Heading back for lunch from Pakenham wood

Heading back for lunch from Pakenham wood

Back at the farm office Robert the shoot gamekeeper was vaguely interested about where the fox litter he had seen in the spring had moved to but he was far too busy with young game birds to be bothered by young foxes. As we told him about the pond he let slip one of his rare smiles. The pond had just been an afterthought, just making use of a digger being used for drainage work on the farm. Like us, Robert was amazed by the life we had seen. Alison Cross suggested that he dig another pond close by which will take over from our pond as it silts and chokes up in the next few years.

What we had seen on one July day was how a couple of hours digging a new pond has been richly rewarded and that tolerance of untidiness allows wildlife, including foxes, to thrive on two productive farms and a commercial game bird shoot.

 

Red fox with a "big old dog rat" June morning Suffolk. Vulpes vulpes

Red fox with a “big old dog rat” June morning Suffolk. Vulpes vulpes

 

 

 

 

 

 

 

 

Frontier Agriculture, environmental opportunity?

Frontier Agriculture’s people are probably unaware of the environmental impact of their farm demonstration days. Frontier organises open days on the farms where test plots are grown of its seed varieties. These test days are attended by hundreds of farmers who want to view the test plots and meet with Frontier staff and other growers.

Frontier agriculture demonstration farm open day

Frontier agriculture demonstration farm open day

I live near one farm that Frontier uses and the demonstration takes place over two days in mid-June. In preparation for this the farmer has all the verges round the farm cut back, this includes trimming deep into the ditches on the farm. In addition many of the hedges are cut back. The intention appears to be to make the farm look neat and tidy.

It is of course vital that the prime arable land in Suffolk is as productive as possible and over 95% of the farm’s land is cropped and farmed very efficiently to produce food.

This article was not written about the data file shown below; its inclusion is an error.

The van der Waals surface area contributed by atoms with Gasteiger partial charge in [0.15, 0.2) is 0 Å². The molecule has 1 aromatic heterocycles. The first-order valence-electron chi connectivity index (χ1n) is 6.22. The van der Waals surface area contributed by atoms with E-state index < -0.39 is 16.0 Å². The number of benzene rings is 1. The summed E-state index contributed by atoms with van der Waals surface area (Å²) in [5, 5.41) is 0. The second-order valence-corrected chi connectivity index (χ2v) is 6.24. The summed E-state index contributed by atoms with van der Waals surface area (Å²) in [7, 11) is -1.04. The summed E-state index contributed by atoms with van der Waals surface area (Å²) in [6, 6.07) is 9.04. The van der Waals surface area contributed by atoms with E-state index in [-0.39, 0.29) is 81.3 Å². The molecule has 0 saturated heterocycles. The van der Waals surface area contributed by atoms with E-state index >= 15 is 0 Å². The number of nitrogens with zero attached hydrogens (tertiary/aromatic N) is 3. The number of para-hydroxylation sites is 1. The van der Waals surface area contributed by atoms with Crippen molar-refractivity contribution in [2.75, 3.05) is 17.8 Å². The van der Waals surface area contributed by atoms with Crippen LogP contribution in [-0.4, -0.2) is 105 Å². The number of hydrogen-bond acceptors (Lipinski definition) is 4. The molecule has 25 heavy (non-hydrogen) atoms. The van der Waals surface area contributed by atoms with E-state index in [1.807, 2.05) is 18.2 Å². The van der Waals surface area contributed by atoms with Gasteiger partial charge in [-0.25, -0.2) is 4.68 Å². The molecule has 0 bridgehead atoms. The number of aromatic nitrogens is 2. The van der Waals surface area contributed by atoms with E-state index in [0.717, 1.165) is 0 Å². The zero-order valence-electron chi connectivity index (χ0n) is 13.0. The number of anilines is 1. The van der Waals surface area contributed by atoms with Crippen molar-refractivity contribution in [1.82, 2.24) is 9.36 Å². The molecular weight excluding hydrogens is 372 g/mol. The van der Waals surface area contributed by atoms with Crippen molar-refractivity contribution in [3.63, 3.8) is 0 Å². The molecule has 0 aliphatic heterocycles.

Verge and ditch mown down mid June, flowers and ground nesting birds gone

Verge and ditch mown down mid June, flowers and ground nesting birds gone

The remaining few percent of the land not in production are the field and road edges and the hedges, these are the only places where wildlife can live. Plantlife the wild flower charity states that road and field verges are now the most important wild flower habitats in England. Virtually all unimproved hay meadows in Suffolk have been ploughed up. Road and field verges are now the only place where wild flowers can be found. The verges are also home to ground nesting birds including game birds. Many songbirds are still nesting in hedges in mid-June.

Hedge cut back in Mid June when birds are still nesting

Hedge cut back in Mid June when birds are still nesting

Cutting road and field verges in mid-June prevents wild flowers from producing seeds, so annual and biannual flowers cannot reproduce. Many wild and game bird young are abandoned and starve when hedges and verges are trimmed too early.

Grass verges and hedges do need managing. If verges are cut back in July, like old hay meadows used to be, wild flowers can seed and thrive. If hedges are left until birds have fledged in mid-July no harm is caused to them.

Left hand verge managed by another farm, Flowers left to seed, cover for ground nesting birds

Left hand verge managed by another farm, Flowers left to seed, cover for ground nesting birds

Road users complain that the road verges grow high. In part this due to the high loads of fertiliser spread on them. Frontier wants the test plots to look good, but the fertiliser is spread so wide that even the roads look like hail has fallen during the spring.

Frontier could put more substance behind the environmental statements on their website. Demonstration farms do not need their grass and wild flower verges made to look like lawns and their hedges trimmed in mid June. More effort can be made to target the application of fertiliser and sprays to the crops and keep it off verges, field margins and roads. These actions are cost neutral and will bring a significant environmental benefit. If this was promoted as good practice to the landowners who come to the open days, Frontier could make a really positive environmental impact with very little effort.